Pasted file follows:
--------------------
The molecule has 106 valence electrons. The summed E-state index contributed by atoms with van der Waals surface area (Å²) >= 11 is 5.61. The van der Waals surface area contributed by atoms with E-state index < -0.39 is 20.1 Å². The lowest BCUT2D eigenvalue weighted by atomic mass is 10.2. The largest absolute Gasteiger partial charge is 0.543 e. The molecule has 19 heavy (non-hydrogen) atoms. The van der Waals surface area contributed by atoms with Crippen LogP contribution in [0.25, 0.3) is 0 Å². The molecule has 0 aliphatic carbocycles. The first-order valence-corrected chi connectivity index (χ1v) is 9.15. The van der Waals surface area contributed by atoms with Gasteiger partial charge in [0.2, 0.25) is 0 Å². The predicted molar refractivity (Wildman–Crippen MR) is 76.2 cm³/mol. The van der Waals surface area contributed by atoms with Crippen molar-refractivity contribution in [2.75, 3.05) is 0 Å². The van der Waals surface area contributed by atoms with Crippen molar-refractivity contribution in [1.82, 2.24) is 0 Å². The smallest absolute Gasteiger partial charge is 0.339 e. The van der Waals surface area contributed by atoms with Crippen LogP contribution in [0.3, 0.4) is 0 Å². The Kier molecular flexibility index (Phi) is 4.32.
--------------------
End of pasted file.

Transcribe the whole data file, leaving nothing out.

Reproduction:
The molecule has 106 valence electrons. The summed E-state index contributed by atoms with van der Waals surface area (Å²) >= 11 is 5.61. The van der Waals surface area contributed by atoms with E-state index < -0.39 is 20.1 Å². The lowest BCUT2D eigenvalue weighted by atomic mass is 10.2. The largest absolute Gasteiger partial charge is 0.543 e. The molecule has 19 heavy (non-hydrogen) atoms. The van der Waals surface area contributed by atoms with Crippen LogP contribution in [0.25, 0.3) is 0 Å². The molecule has 0 aliphatic carbocycles. The first-order valence-corrected chi connectivity index (χ1v) is 9.15. The van der Waals surface area contributed by atoms with Gasteiger partial charge in [0.2, 0.25) is 0 Å². The predicted molar refractivity (Wildman–Crippen MR) is 76.2 cm³/mol. The van der Waals surface area contributed by atoms with Crippen molar-refractivity contribution in [2.75, 3.05) is 0 Å². The van der Waals surface area contributed by atoms with Crippen molar-refractivity contribution in [1.82, 2.24) is 0 Å². The smallest absolute Gasteiger partial charge is 0.339 e. The van der Waals surface area contributed by atoms with Crippen LogP contribution in [0.3, 0.4) is 0 Å². The Kier molecular flexibility index (Phi) is 4.32.